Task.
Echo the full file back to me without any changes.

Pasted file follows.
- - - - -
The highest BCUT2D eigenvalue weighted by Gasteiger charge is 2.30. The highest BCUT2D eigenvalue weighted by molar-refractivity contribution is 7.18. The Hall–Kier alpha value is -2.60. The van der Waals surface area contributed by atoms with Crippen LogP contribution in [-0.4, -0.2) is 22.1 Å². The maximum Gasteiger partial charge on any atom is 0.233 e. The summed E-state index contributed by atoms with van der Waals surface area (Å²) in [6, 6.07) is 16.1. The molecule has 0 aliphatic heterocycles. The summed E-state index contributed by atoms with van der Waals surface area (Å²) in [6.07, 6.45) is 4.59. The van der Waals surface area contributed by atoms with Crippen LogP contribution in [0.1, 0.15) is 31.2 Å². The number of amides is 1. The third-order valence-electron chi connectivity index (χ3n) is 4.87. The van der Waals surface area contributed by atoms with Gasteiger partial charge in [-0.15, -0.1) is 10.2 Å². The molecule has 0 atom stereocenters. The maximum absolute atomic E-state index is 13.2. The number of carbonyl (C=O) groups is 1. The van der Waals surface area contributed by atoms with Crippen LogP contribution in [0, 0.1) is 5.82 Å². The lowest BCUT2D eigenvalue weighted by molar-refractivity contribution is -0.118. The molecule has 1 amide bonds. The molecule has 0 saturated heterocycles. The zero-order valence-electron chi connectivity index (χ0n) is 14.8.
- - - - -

The highest BCUT2D eigenvalue weighted by Gasteiger charge is 2.30. The highest BCUT2D eigenvalue weighted by molar-refractivity contribution is 7.18. The Hall–Kier alpha value is -2.60. The van der Waals surface area contributed by atoms with Crippen LogP contribution in [-0.4, -0.2) is 22.1 Å². The maximum Gasteiger partial charge on any atom is 0.233 e. The summed E-state index contributed by atoms with van der Waals surface area (Å²) in [6, 6.07) is 16.1. The molecule has 0 aliphatic heterocycles. The summed E-state index contributed by atoms with van der Waals surface area (Å²) in [6.07, 6.45) is 4.59. The van der Waals surface area contributed by atoms with Crippen LogP contribution in [0.1, 0.15) is 31.2 Å². The number of amides is 1. The third-order valence-electron chi connectivity index (χ3n) is 4.87. The van der Waals surface area contributed by atoms with Gasteiger partial charge in [-0.15, -0.1) is 10.2 Å². The molecule has 0 atom stereocenters. The maximum absolute atomic E-state index is 13.2. The number of carbonyl (C=O) groups is 1. The van der Waals surface area contributed by atoms with Crippen LogP contribution in [0, 0.1) is 5.82 Å². The lowest BCUT2D eigenvalue weighted by molar-refractivity contribution is -0.118. The molecule has 1 amide bonds. The molecule has 0 saturated heterocycles. The zero-order valence-electron chi connectivity index (χ0n) is 14.8.